"Today the only country that's receiving crude oil from Venezuela at this type of preferential treatment is Cuba," says Jorge Piñon, director of the Latin America and Caribbean Energy Program at the University of Texas, Austin.
"We know for a fact that none of the Caribbean islands and none of the Central American countries that have been members of PetroCaribe are receiving crude."
There are a several reasons for this. First, Venezuela oil industry is in turmoil. Venezuela's oil rigs, which had been producing nearly 3 million barrels of crude a day in 2014, are now producing just a fraction of that.
"The country with the largest (proven) crude oil reserves in the world is producing today less than a million barrels a day," Piñon says. "So that's really the biggest challenge for Venezuela. They can no longer provide cheap barrels to a lot of these countries."
Much of the oil that they are extracting is now going straight on to tankers bound for Russia or China to pay off Venezuela's debts to those countries.
In addition to the economic collapse of Venezuela, U.S. sanctions against the country are making it almost impossible to route bank payments to Caracas. So even PetroCaribe countries that are trying to make payments on their oil debt to Venezuela or arrange shipments of more oil at market rates can't find banks willing to transfer the money. Now that the fuel shipments under PetroCaribe have come to a halt, the lasting legacy of the program is a net negative: many regional governments still owe billions of dollars to Venezuela but can't even logistically pay because of U.S. sanctions on Venezuelan banks. Piñon says Cuba is still getting some oil through Petrocaribe and doesn't have the debt problems because it brokered a deal to pay for its oil by sending doctors to Venezuela.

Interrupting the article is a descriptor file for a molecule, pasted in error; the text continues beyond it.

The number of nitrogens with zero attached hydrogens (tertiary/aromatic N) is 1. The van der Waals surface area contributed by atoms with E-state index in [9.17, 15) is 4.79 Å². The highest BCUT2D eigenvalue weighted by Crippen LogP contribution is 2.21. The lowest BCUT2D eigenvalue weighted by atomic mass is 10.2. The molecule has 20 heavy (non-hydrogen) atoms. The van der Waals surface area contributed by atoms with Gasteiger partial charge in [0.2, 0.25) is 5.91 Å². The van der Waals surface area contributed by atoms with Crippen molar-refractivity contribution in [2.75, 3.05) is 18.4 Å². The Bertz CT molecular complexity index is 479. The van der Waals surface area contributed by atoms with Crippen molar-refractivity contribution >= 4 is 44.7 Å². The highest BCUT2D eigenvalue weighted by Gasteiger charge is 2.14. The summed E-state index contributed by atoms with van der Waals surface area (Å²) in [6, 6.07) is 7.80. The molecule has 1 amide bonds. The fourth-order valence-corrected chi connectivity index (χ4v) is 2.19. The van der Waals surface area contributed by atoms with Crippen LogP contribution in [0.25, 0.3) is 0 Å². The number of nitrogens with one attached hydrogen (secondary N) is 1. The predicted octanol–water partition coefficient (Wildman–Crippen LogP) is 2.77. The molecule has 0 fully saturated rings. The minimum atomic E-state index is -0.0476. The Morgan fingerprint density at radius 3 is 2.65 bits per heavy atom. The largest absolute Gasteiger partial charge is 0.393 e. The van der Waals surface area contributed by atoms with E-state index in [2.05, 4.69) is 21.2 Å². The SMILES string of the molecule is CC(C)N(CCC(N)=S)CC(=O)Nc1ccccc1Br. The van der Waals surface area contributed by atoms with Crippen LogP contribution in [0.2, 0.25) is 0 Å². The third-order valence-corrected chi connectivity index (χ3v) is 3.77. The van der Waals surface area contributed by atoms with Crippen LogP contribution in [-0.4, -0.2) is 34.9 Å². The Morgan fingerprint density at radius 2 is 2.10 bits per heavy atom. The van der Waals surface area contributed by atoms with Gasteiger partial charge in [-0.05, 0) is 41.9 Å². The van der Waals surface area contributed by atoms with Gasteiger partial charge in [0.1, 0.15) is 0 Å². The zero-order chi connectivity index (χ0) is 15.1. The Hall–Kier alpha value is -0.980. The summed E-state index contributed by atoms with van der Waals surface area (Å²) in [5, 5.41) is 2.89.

One country did a good job handling the payments. In 2015 the Dominican Republic took advantage of the chaos in Caracas to pay off 4 billion dollars in PetroCaribe debt at a steep discount, by giving Venezuela $1.9 billion in cash.
But some of the other PetroCaribe nations still owe Venezuela huge sums of money. David Goldwyn, the international energy consultant, says the relatively cheap access to oil under PetroCaribe left many Caribbean island nations tied to aging, inefficient power plants. And the debt from the program now makes it hard for those countries to finance new, cleaner energy infrastructure — for instance, for solar or natural gas.
"They're not only highly indebted, they're considered middle income (by international development agencies) because of their small populations," Goldwyn says. "So now they are really squeezed in terms of the ability to access capital markets to do development. From a fiscal perspective they've done themselves in many cases some very significant harm."
From a short-term perspective PetroCaribe eased the shock of wildly fluctuating oil prices for Venezuela's neighbors. For president Hugo Chavez it won him political friends and allies in the region whose support was particularly helpful to Chavez in getting resolutions passed at the Organization of American States. But Chavez passed away in 2013. PetroCaribe oil shipments started to sputter soon after as Venezuela's economic collapse deepened.
And after years of offering this "cheap" fuel throughout the region, now Venezuela is suffering from major gas shortages at its own pumps.
"Right now there is no gas in the country," says Jose Toro Hardy, an economist in Caracas and a former board member of the Venezuelan state oil company. "In Caracas still there is some gas but if you go to any other state in Venezuela, [there are] lines for two, three, four hours and sometimes days to get some gas. It's amazing."